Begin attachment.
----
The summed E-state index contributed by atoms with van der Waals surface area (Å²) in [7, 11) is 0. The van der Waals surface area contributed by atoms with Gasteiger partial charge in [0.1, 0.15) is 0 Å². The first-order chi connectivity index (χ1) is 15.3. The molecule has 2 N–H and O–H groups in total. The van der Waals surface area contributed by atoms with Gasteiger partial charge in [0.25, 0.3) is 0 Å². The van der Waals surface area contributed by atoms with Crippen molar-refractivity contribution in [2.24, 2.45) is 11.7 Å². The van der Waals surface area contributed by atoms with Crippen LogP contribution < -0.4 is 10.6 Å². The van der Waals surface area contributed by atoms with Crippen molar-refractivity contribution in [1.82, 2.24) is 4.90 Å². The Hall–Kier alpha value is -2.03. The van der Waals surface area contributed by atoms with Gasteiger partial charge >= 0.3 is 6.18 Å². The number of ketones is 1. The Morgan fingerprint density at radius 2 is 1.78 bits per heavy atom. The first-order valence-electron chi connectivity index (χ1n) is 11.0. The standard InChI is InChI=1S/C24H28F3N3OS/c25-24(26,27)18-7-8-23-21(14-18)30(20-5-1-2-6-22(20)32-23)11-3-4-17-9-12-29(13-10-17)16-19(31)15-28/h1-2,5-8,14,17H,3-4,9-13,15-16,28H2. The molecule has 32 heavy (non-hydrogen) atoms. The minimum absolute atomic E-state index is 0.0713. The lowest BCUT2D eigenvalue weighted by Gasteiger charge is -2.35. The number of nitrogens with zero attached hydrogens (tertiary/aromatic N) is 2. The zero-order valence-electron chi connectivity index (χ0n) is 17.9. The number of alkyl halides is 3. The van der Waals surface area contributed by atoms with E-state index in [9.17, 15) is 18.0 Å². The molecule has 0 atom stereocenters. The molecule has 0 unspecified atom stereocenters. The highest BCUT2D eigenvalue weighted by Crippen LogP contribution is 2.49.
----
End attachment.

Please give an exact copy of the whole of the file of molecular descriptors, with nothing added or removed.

The summed E-state index contributed by atoms with van der Waals surface area (Å²) in [7, 11) is 0. The van der Waals surface area contributed by atoms with Gasteiger partial charge in [0.1, 0.15) is 0 Å². The first-order chi connectivity index (χ1) is 15.3. The molecule has 2 N–H and O–H groups in total. The van der Waals surface area contributed by atoms with Gasteiger partial charge in [0.25, 0.3) is 0 Å². The van der Waals surface area contributed by atoms with Crippen molar-refractivity contribution in [2.24, 2.45) is 11.7 Å². The van der Waals surface area contributed by atoms with Crippen LogP contribution < -0.4 is 10.6 Å². The van der Waals surface area contributed by atoms with Crippen molar-refractivity contribution in [1.82, 2.24) is 4.90 Å². The Hall–Kier alpha value is -2.03. The van der Waals surface area contributed by atoms with Gasteiger partial charge >= 0.3 is 6.18 Å². The number of ketones is 1. The Morgan fingerprint density at radius 2 is 1.78 bits per heavy atom. The first-order valence-electron chi connectivity index (χ1n) is 11.0. The standard InChI is InChI=1S/C24H28F3N3OS/c25-24(26,27)18-7-8-23-21(14-18)30(20-5-1-2-6-22(20)32-23)11-3-4-17-9-12-29(13-10-17)16-19(31)15-28/h1-2,5-8,14,17H,3-4,9-13,15-16,28H2. The molecule has 32 heavy (non-hydrogen) atoms. The minimum absolute atomic E-state index is 0.0713. The lowest BCUT2D eigenvalue weighted by Gasteiger charge is -2.35. The number of nitrogens with zero attached hydrogens (tertiary/aromatic N) is 2. The zero-order valence-electron chi connectivity index (χ0n) is 17.9. The number of alkyl halides is 3. The van der Waals surface area contributed by atoms with E-state index in [9.17, 15) is 18.0 Å². The molecule has 0 atom stereocenters. The molecule has 0 unspecified atom stereocenters. The highest BCUT2D eigenvalue weighted by Crippen LogP contribution is 2.49.